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Date: Fri, 21 Sep 2012 13:30:48 -0600
From: Kurt Seifried <kseifried@...hat.com>
To: oss-security@...ts.openwall.com
CC: Michael Gilbert <mgilbert@...ian.org>
Subject: Re: Re: CVE request(?): gpg: improper file permssions
 set when en/de-crypting files

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Hash: SHA1

On 09/21/2012 12:27 PM, Michael Gilbert wrote:
> On Fri, Sep 21, 2012 at 2:18 PM, Kurt Seifried
> <kseifried@...hat.com> wrote:
>>> Any security weakness can qualify for the E in CVE.  Really
>>> the point
>> 
>> No, security vulnerabilities qualify, security hardening does
>> not necessarily qualify.
> 
> Again E is for exposure, not vulnerability.
> 
>> In this case GnuPG respects umask. We can't assign a CVE for
>> every single program that has potentially sensitive output and
>> fails to ensure that the output is mode 0600 or whatever (what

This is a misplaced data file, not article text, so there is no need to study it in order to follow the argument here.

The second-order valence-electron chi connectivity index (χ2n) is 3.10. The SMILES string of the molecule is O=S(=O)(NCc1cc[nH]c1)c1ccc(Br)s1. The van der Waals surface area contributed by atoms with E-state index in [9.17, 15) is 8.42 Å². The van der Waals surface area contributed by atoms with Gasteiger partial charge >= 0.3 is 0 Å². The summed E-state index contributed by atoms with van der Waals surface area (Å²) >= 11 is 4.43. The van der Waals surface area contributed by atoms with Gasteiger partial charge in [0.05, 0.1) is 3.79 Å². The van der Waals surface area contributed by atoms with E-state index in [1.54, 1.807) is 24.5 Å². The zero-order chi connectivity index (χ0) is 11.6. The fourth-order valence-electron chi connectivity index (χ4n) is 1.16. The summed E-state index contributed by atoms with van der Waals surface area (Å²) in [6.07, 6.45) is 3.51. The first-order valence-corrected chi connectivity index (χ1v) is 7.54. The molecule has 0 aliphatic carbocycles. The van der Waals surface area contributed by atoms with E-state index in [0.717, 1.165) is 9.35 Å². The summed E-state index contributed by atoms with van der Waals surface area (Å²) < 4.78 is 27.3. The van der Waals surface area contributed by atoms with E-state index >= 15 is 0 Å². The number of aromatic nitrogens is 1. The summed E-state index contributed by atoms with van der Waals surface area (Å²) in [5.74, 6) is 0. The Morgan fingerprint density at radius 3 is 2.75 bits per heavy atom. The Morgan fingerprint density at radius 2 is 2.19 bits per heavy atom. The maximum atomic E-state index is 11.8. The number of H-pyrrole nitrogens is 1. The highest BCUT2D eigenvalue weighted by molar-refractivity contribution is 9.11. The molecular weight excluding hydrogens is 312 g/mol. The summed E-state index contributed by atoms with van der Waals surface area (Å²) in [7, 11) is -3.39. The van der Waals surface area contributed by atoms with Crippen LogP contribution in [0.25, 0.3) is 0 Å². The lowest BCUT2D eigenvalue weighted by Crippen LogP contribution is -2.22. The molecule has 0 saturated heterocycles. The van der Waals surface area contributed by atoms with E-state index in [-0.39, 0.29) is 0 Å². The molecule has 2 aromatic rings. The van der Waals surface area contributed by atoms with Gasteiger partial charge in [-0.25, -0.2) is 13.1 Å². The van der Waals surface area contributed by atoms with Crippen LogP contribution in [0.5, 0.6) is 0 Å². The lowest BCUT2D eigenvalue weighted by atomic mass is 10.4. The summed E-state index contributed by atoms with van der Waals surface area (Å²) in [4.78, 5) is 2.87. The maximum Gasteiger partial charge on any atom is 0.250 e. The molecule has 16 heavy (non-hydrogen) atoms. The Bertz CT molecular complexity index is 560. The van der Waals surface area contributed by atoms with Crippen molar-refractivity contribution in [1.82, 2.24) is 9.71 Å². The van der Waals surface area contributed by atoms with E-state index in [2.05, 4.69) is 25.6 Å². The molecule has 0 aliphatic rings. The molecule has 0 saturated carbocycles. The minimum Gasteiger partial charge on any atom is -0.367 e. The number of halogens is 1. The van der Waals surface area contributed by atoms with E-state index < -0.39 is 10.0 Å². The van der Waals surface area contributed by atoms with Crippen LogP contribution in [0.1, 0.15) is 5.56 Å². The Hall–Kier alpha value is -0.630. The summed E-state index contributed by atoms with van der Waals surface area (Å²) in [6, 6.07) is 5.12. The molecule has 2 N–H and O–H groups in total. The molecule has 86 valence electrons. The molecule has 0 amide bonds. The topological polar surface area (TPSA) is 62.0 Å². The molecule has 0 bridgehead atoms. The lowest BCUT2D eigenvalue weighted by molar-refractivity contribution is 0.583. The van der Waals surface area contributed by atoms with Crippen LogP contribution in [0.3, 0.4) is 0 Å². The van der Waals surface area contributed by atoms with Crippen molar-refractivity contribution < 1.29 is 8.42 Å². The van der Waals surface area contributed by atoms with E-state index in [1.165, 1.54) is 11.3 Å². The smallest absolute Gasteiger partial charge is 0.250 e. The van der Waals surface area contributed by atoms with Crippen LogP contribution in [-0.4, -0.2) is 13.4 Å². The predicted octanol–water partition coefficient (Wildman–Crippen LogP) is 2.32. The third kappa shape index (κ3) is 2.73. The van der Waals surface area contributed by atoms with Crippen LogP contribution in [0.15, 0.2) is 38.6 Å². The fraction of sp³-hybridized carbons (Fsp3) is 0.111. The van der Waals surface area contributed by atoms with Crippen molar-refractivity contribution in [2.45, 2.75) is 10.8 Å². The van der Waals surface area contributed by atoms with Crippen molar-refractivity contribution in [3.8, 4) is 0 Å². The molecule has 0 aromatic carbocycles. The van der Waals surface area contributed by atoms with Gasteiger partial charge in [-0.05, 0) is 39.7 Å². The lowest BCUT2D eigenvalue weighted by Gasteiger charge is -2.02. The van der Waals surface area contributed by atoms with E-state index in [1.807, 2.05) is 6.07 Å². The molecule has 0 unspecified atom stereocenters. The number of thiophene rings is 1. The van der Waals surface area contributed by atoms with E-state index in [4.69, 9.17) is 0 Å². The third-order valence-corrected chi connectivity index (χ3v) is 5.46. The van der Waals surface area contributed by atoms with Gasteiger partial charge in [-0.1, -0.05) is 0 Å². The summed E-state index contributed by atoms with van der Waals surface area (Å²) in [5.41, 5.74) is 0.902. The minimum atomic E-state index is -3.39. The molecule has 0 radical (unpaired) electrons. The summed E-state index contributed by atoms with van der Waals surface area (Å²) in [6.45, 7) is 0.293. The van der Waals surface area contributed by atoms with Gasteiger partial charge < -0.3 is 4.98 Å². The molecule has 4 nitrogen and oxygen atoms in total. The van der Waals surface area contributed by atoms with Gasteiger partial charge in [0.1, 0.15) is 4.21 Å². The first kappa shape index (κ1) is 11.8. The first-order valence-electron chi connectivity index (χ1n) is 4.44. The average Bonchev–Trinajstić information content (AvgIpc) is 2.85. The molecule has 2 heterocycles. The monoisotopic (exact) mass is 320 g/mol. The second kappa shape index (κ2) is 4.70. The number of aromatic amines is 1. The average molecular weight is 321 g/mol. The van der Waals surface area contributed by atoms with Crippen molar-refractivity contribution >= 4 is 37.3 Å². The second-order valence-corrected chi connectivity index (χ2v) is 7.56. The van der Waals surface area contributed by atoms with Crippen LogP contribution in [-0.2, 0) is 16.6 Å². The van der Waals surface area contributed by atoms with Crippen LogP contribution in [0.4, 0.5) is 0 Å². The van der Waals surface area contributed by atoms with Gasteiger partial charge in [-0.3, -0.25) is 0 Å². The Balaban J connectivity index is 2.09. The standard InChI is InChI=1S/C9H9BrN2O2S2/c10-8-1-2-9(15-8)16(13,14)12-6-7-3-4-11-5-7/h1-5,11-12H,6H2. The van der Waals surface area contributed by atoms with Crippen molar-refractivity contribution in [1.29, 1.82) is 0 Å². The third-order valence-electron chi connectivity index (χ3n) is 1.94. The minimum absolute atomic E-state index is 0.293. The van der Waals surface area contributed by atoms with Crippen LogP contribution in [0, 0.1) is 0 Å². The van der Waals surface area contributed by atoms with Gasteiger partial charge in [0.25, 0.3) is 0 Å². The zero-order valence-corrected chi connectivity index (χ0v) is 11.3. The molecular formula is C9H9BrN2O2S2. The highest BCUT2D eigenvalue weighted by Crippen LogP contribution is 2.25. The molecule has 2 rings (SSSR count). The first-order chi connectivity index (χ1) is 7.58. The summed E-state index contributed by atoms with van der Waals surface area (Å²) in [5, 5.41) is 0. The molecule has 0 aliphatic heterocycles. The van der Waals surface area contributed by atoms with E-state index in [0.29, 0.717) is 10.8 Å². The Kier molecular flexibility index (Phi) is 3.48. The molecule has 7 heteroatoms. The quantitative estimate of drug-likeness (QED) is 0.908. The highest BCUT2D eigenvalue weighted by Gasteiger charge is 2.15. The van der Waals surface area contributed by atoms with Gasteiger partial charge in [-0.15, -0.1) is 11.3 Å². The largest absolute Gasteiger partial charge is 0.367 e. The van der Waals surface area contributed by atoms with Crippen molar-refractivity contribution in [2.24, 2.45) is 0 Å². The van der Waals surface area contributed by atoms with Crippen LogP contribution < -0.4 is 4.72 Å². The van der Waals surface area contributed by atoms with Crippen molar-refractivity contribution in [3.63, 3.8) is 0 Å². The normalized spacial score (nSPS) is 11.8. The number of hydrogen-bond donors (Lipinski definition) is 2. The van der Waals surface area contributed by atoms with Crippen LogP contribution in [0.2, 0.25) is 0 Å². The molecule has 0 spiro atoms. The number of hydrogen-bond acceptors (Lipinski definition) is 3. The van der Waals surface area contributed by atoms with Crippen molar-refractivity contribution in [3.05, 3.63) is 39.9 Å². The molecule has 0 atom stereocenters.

>> about extended access controls?). Some programs choose to enforce
>> permissions within themselves (e.g. OpenSSH and key based
>> authentication), but generally speaking makeing sure a program
>> with potentially sensitive output is safe is the job of the
>> system configuration, and you have several options:
> 
> Think about it this way.  I open a file with mode 600 in vim, edit
> it, save it, and find it with mode 644?  That would be an exposure,
> would it not?

Not if it respects your umask. If you want privacy set your umask
correctly. Programs can't know what they're supposed to do unless you
tell them. And we tell the system using umask.

> Again, about as minor as you could get, but its still an E.

I'm confused. It's not exposed unless you configure umask wrong and
run this in a public viewable directory. If you want a CVE for every
single program that doesn't ensure it's (potentially sensitive) output
is mode 0600 than that's basically, well, all the programs on a system.

> Best wishes, Mike
> 


- -- 
Kurt Seifried Red Hat Security Response Team (SRT)
PGP: 0x5E267993 A90B F995 7350 148F 66BF 7554 160D 4553 5E26 7993

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